W3C announces web-tracking privacy protection group
Google, Opera do not back Do Not Track
The World Wide Web Consortium (W3C) has announced the creation of a Tracking Protection Working Group to address online privacy concerns, but the task of getting all the players to agree on what standards should be adopted could yet be a sticking point.
It said the group had ambitious plans to publish standards as early as mid-2012.
The first meeting of the collective takes place on 21-22 September.
"Our task here is to deliver a set of standards that enables individuals to express their preferences and choices about online tracking, and enables transparency concerning online tracking activities for users and the public alike," said the W3C in a blog post yesterday.
"Mechanisms that enable the enforcement of these preferences will be another important element of the work. At the same time, many business models on the web as we know it rely heavily on advertising revenue."
The group noted that data watchdogs in Europe and the US were asking online publishers and advertisers to agree on a so-called Do-Not-Track standard.
Microsoft and Mozilla have already been working on what some might consider to be "technical solutions" to the problem many netizens have with being tracked by ad outfits online.
The W3C said that Microsoft and Mozilla's proposals would provide the basis for the group's work.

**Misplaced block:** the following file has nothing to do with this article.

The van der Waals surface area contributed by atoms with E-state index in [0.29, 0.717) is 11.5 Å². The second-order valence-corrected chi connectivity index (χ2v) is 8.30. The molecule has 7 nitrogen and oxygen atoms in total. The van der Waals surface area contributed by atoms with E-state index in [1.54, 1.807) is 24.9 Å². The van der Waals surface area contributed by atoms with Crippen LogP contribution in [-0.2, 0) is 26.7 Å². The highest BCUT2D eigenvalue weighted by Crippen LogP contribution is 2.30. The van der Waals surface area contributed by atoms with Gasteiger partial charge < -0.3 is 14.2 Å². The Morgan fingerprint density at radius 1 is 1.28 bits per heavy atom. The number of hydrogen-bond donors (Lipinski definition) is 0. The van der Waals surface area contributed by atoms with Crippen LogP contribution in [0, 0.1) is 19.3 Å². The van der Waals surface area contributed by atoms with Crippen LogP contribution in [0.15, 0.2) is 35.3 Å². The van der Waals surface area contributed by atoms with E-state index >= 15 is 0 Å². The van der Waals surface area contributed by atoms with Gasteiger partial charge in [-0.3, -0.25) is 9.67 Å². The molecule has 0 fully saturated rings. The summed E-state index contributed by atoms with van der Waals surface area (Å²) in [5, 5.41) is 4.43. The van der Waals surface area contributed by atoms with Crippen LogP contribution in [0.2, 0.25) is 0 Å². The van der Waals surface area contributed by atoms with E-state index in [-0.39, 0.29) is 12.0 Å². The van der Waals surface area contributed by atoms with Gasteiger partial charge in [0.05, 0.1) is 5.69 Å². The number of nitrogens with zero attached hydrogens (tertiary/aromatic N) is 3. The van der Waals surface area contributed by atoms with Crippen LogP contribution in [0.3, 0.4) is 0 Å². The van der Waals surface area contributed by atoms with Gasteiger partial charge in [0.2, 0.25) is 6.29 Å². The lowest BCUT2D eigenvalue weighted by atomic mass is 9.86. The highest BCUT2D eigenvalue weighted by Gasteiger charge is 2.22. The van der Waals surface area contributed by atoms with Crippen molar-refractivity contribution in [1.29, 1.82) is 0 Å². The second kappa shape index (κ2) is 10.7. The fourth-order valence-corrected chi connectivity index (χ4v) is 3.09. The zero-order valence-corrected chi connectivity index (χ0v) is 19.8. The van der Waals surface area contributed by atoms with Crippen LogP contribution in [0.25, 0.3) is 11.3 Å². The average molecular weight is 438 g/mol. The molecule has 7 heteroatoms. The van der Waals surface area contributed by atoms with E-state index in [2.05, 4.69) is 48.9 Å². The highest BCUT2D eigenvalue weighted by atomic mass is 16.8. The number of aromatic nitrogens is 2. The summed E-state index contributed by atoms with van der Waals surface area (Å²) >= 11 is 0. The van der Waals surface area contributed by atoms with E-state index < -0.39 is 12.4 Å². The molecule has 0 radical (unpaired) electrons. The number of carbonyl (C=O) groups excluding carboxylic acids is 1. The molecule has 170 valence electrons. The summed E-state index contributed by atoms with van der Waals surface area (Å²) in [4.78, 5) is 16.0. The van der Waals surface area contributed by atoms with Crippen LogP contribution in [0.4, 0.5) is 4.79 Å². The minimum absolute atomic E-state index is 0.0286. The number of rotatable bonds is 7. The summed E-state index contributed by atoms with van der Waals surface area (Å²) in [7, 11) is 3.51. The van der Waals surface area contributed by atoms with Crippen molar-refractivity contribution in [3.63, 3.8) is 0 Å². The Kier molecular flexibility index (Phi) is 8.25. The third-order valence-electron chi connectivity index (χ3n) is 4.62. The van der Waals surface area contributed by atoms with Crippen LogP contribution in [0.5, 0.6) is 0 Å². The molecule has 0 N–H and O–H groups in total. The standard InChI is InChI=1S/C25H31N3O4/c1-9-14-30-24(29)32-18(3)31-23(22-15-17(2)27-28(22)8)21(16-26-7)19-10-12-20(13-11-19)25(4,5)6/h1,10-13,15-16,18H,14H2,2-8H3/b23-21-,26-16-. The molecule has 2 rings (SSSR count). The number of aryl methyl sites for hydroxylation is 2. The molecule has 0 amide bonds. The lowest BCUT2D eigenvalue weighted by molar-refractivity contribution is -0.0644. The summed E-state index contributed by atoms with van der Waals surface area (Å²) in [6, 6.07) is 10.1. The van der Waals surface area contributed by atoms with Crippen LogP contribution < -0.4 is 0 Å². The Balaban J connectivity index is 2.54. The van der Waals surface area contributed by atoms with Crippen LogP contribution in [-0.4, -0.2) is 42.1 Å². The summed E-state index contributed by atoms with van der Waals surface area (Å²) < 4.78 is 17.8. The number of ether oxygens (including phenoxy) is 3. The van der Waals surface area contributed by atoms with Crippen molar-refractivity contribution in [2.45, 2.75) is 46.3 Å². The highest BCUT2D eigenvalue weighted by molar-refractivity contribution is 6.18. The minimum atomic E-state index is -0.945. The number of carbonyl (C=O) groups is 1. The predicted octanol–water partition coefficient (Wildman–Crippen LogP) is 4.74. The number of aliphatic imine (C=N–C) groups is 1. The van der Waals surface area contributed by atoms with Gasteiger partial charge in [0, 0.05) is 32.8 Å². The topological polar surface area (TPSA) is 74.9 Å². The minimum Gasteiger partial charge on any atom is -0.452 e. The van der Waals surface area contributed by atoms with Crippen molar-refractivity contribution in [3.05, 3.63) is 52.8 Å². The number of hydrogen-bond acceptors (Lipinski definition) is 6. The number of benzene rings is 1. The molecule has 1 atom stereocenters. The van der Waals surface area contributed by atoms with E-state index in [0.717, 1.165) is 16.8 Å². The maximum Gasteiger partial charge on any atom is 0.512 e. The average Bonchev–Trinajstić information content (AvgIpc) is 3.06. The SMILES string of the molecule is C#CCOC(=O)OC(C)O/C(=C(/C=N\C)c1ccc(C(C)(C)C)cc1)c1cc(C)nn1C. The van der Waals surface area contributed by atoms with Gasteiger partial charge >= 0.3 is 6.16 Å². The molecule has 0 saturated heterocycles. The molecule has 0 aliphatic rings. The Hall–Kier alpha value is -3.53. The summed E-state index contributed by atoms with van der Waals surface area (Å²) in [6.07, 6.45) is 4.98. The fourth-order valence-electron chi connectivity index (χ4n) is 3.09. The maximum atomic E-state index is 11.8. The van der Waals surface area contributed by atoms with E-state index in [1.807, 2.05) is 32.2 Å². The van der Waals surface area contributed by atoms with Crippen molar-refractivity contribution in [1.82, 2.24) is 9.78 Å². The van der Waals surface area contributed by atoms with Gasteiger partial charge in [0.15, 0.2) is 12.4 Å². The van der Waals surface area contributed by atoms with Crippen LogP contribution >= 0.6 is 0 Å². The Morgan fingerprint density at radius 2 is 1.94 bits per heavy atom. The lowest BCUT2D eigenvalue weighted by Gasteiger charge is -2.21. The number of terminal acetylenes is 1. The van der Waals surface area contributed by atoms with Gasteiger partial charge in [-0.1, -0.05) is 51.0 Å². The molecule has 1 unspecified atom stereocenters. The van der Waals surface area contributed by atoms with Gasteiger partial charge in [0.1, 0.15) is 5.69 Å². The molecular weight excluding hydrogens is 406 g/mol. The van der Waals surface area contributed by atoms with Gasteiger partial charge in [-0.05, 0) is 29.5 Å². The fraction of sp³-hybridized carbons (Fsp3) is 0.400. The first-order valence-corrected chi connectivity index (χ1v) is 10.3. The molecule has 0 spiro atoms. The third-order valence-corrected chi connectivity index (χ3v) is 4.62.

However, as is so often the case with establishing standards industry-wide, not everyone agrees on the Do-Not-Track mechanism that's already available, for example, in Mozilla's Firefox 6 browser.
Google and Opera Software don't support DNT.
"A critical element of the group's success will be broad-based participation: we look forward to having browser vendors, search engines, advertising networks, regulators, civil society actors, and many other interested parties involved in the work that we'll do," said the W3C.
The Tracking Protection collective has taken on a pair of "industry-sponsored co-chairs" to lead the group.
It said that Aleecia M McDonald, who recently joined Mozilla as senior privacy researcher, had signed up to the task.
However, the other chair remains anonymous for now. ®
The problem isn't
the 8 bits. The problem is it doesn't DO anything. So you send 8 bits which say "don't track me" and the Russian mafia giggles a litte and tracks you anyway. If you can't trust the other end enough to let them track you, why do you think you can trust them to NOT track you?
A better way would be to sandbox everything the browser does and delete that file(s) every hour.
Still no (optional) stinking title.
The thing that always puzzles me about the DNT request thingy is that the web sites that are likely to comply with it are probably the ones that I don't mind tracking me, the ones that ignore the requests are the ones I really do object to.
Or have I got the wrong end of the stick (again)
What's wrong with DNT? 8 bytes on each http request is probably as efficient as you're going to get